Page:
reflections on super rugby

While more pressing matters persist in the post-lockdown world, the German Bundesliga cautiously restarts elite sport. In Ōtautahi, the Crusaders’ bus sits abandoned just off Fitzgerald Avenue — the future of Super Rugby and the Crusaders remain in question. Among other things, the COVID-19 pandemic has undermined the neo-liberal model. Not only has it helped create an environment for such a virus, but its inability to maintain economies when a health crisis persists means it’ll be us and our tax dollars that will pay for the rescue plan throughout our working lives. Therefore, while an opportunity presents itself to radically overhaul our economies, of which this publication is engaging with, something we could do is ditch Super Rugby.  

Super Rugby has lost its appeal; empty stadiums and anti-climactic championships are now the norm. The former has its roots in the prevalence of Sky Sports cameras at every game, the latter is a structural failure. Rugby, like any business, is tied to the economy it lives within. As rugby went professional in the mid-90s, community rugby in this hemisphere was replaced by a profit-driven franchise model, removing a tangible local history from the sports team and instead instilling repurposed imagery as a sort of manufactured identity. Today, we have kiss-cams and t-shirt guns. The gentrification of the national sport has brought benefits as an industry is built around it with jobs created and taxes paid. However, gentrification has led to declining numbers of working-class men attending games, once the backbone of any sporting crown. You’ll see far more red and black in Linwood than in Fendalton. Local clubs are a vital source of belonging, identity, and agency, of which the franchise model not only inhibits but attempts to overhaul and replace with corporate branding. It is through this alienating model across our economies that gave rise to populism and far-right support, and those most susceptible to extremism’s charms are the very men being driven from their local sports stadiums.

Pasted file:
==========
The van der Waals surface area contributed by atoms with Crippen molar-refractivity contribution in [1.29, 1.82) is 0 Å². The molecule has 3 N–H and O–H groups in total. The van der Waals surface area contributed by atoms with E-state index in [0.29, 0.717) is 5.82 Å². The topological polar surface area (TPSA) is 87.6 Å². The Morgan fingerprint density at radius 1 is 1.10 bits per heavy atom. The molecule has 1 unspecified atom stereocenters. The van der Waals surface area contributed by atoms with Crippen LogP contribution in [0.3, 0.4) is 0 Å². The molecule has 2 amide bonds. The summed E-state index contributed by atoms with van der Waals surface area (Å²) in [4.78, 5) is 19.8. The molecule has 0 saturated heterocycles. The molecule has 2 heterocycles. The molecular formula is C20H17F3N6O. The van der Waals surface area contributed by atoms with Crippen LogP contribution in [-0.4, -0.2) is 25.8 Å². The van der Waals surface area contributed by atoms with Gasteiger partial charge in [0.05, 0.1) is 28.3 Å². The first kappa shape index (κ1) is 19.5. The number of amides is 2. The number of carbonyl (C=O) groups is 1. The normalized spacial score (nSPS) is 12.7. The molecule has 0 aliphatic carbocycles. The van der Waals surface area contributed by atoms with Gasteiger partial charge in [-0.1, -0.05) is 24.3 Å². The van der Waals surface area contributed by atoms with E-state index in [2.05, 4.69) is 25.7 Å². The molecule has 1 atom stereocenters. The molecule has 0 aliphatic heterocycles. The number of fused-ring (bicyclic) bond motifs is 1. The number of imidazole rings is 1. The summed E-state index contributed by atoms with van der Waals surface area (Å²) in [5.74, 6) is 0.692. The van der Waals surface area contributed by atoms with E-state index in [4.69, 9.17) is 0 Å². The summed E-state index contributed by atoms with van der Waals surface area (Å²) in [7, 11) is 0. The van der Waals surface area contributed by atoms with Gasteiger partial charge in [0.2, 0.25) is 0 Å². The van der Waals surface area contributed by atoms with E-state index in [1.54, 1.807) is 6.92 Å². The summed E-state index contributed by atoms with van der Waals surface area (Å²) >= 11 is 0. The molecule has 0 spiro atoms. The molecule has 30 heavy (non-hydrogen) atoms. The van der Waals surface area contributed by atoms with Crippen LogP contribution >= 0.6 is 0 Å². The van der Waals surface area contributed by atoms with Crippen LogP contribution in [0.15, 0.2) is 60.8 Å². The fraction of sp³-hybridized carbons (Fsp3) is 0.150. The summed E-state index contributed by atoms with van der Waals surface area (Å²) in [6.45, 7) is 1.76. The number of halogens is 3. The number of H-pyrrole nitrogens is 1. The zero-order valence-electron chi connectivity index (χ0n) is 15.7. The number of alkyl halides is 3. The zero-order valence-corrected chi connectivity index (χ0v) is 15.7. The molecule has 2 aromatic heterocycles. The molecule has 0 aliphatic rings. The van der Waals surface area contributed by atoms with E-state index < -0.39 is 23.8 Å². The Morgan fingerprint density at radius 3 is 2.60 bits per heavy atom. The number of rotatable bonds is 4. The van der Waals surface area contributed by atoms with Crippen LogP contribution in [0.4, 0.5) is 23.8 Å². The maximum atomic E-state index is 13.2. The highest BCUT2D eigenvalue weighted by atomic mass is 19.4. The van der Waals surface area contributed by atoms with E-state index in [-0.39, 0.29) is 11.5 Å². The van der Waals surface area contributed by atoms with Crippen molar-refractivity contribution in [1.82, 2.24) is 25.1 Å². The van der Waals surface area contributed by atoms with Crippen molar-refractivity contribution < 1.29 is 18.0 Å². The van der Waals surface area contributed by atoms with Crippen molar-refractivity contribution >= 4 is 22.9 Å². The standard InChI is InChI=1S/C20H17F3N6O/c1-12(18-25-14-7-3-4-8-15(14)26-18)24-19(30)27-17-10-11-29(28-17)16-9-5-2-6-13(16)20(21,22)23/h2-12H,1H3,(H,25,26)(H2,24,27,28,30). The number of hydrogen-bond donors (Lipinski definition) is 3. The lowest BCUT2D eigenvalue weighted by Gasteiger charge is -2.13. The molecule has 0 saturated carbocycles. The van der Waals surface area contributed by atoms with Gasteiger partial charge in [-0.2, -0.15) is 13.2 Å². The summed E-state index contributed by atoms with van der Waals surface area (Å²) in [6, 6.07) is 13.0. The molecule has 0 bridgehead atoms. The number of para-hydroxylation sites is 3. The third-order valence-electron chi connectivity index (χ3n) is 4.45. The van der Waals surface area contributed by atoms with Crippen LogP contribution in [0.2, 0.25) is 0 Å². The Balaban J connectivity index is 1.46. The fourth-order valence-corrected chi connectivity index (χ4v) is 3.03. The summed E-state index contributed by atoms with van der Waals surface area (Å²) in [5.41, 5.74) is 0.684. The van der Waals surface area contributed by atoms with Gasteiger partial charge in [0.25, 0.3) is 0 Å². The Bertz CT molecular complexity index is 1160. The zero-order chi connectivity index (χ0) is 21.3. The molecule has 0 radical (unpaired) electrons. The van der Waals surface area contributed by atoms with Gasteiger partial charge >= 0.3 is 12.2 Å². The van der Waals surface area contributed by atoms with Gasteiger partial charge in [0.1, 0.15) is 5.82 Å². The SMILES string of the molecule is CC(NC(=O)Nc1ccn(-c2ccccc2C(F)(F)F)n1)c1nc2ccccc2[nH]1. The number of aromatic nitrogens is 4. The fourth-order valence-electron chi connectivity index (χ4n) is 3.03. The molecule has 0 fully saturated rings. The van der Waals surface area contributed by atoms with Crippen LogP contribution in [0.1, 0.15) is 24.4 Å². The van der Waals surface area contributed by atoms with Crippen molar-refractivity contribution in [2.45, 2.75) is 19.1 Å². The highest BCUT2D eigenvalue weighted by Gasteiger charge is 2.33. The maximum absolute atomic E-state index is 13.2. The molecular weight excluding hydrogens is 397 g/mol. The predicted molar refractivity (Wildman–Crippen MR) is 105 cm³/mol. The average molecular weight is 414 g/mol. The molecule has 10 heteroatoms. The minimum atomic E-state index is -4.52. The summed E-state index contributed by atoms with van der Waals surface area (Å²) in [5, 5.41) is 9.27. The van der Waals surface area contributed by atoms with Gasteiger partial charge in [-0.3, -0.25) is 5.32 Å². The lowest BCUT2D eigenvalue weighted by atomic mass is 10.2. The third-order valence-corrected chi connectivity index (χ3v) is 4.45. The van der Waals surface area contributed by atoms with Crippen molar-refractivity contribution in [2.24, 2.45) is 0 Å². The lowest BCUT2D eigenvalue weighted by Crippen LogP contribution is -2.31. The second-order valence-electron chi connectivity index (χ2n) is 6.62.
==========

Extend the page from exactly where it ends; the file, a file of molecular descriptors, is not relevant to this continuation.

Thus, as Super Rugby and its carbon-heavy model become just another out-dated business. It’s now that we must overhaul Aotearoa’s domestic rugby, and return club rugby to its place as the premium rugby model. This will involve losing top earners to bigger pay checks overseas (the current model already does). More importantly, it will give communities back elite sport and make Aotearoa’s premium rugby competition strictly a domestic one. Wishing for a return to a bygone era is an ignorant thought, but a reinvigorated domestic league made for the 21st century is sorely needed. One that reflects modern Aotearoa, but also includes the groups that make up the history of our national game.  

Rugby is a sport run by dinosaurs; the re-election of Bill Beaumont as head of World Rugby despite his refusal to reform a sport gone stale since the turn of the century is clear to this point. While closer to home, any reforms will simply involve a cross-Tasman competition riddled with “derbies” every other week between ludicrously named teams.  

By Sam Risdon